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Matt Cutts

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Matt Cutts
Cutts in 2008
Born Matthew Cutts
1972/1973 (age 47–48)[1]
Alma mater University of Kentucky (BS '95)
UNC-Chapel Hill (MS '98)
Occupation Programmer
Known for SafeSearch, Google’s family filter, Webspam Team
recorded June 2013

Matthew "Matt" Cutts (born 1972 or 1973)[1] is an American software engineer. He leads the web spam team at Google, and works with the search quality team on search engine optimization issues.[2][3]


Cutts received a Bachelor's degree in computer science and mathematics from the University of Kentucky in 1995.[4][5] He went on to receive a Master of Science degree from the University of North Carolina at Chapel Hill in 1998.[6]


Cutts started his career in search when working on his Ph.D. at the University of North Carolina at Chapel Hill. In January 2000 Cutts joined Google as a software engineer.[2] At 2007 PubCon, Cutts stated that his field of study was computer science; he then moved into the field of information retrieval, and search engines after taking two outside classes from the university's Information and Library Science department.[7] Before working at the Search Quality group at Google, Cutts worked at the ads engineering group and SafeSearch, Google's family filter, which he designed.[2][8] There he earned the nickname "porn cookie guy" by giving his wife's homemade cookies to any Googler who provided an example of unwanted pornography in the search results.[9]

Cutts is one of the co-inventors listed upon a Google patent related to search engines and web spam.[10]

In 2006, The Wall Street Journal said Cutts "is to search results what Alan Greenspan was to interest rates".[11]

In November 2010, Cutts started a contest challenging developers to make Microsoft Kinect more compatible with the Linux operating system. At the time, Microsoft had stated that the use of Kinect with devices other than the Xbox 360 was not supported by them.[12]

Cutts has given advice and made statements on help related to the use of the Google search engine and related issues.[13]

In January 2012, on the news that Google had violated its own quality guidelines, Cutts defended the downgraded PageRank of the Google Chrome homepage results noting that it was not given special dispensation.[14][15]

In July 2014, a statement was released on his blog by Matt himself, stating that he was going to take a few months of leave to spend more time with his family and try new things, including a half ironman race.[16] Upon joining Google Matt agreed with his wife to work for 4–5 years and then spend a period of time together. Fifteen years later, Matt made the decision to do so.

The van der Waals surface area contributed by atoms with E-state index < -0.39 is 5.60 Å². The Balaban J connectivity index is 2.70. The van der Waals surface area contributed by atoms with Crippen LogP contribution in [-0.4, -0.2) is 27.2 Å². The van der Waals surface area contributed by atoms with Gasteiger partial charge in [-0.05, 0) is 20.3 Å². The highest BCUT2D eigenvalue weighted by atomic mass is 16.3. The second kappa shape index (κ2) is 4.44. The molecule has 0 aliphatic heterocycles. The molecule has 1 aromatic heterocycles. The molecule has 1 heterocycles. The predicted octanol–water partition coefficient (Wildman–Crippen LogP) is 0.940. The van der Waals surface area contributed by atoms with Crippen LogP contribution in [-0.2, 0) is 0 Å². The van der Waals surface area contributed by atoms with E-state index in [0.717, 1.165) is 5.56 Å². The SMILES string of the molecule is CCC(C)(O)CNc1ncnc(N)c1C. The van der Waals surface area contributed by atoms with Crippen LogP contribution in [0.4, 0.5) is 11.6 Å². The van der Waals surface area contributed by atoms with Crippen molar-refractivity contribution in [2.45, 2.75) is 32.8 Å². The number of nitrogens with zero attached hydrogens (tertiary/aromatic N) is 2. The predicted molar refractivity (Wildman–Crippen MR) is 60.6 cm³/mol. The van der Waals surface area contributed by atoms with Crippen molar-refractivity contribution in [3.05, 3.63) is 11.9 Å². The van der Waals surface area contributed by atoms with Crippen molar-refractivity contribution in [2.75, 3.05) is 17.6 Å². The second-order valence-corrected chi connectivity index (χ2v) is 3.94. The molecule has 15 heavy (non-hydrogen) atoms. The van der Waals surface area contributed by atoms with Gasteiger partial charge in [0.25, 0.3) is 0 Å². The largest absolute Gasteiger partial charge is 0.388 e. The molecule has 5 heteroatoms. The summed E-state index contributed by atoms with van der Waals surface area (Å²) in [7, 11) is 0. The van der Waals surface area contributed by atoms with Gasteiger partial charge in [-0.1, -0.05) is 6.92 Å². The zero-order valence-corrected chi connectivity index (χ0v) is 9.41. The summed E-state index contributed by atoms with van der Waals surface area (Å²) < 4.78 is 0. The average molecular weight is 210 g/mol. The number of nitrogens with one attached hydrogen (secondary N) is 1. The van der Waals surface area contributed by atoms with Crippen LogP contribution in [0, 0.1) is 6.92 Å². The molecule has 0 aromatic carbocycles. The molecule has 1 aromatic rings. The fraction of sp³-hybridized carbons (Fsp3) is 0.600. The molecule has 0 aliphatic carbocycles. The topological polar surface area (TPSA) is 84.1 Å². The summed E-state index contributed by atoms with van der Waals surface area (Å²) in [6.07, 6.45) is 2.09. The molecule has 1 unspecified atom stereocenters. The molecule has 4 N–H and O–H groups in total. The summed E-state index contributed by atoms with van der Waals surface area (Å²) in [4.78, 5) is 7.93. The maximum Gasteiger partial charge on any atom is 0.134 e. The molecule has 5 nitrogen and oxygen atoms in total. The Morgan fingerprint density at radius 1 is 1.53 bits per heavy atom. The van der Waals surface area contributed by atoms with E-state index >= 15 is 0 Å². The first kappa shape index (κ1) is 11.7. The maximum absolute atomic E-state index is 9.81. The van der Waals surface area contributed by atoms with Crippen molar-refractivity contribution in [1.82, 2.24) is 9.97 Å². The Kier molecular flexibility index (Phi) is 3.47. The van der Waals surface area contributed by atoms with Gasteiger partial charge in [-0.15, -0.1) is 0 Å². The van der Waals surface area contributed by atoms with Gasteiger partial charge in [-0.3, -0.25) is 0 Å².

1. ^ a b "Matt Cutts: The Greenspan of Google". Bloomberg Businessweek. March 17, 2011. Matt Cutts, the 38-year-old 
  2. ^ a b c
  3. ^ Ward, Mark (June 8, 2004). "Inside the Google search machine". BBC News Online. Retrieved May 4, 2008. 
  4. ^ Olgiate, Christina (October 21, 2012). "Google employee Matt Cutts returns to UK". The Kentucky Kernel (University of Kentucky). 
  5. ^ "Just Google Him: CS alumnus talks about how UK prepared him to work for the Search giant". University of Kentucky, Department of Computer Science, College of Engineering. August 26, 2011. 
  6. ^ "Graduate School Honors Fellowship Winners". News And Notes (24). Department of Computer Science, The University of North Carolina at Chapel Hill. Spring 1999. 
  7. ^ Kaushal, Navneet. "PubCon – Matt Cutts Keynote". PubCon 2007. WebProNews. Retrieved October 7, 2012. 
  8. ^ "Google's chastity belt too tight". ZDNet. April 23, 2004. Retrieved January 13, 2015. 
  9. ^ "'Google': An interesting read on a powerhouse company". USA Today. November 13, 2005. 
  10. ^ Acharya, A., et al., (2005) Information retrieval based on historical data
  11. ^ "Readers React to 'SEO' Contest". The Wall Street Journal. February 16, 2006. Retrieved January 13, 2015. 
  12. ^ "Kinect hacked days after release". BBC News (BBC). November 12, 2010. Retrieved November 15, 2010. 
  13. ^[unreliable source?]
  14. ^ Arthur, Charles (January 4, 2012). "Google shoves Chrome down search rankings after sponsored blog mixup". London: The Guardian. 
  15. ^ Shankland, Stephen (January 4, 2012). "Two days after Google flub, Unruly raises $25 million". CNET. 
  16. ^ Cutts, Matt. "On Leave". Matt Cutts Blog. Retrieved July 4, 2014. 

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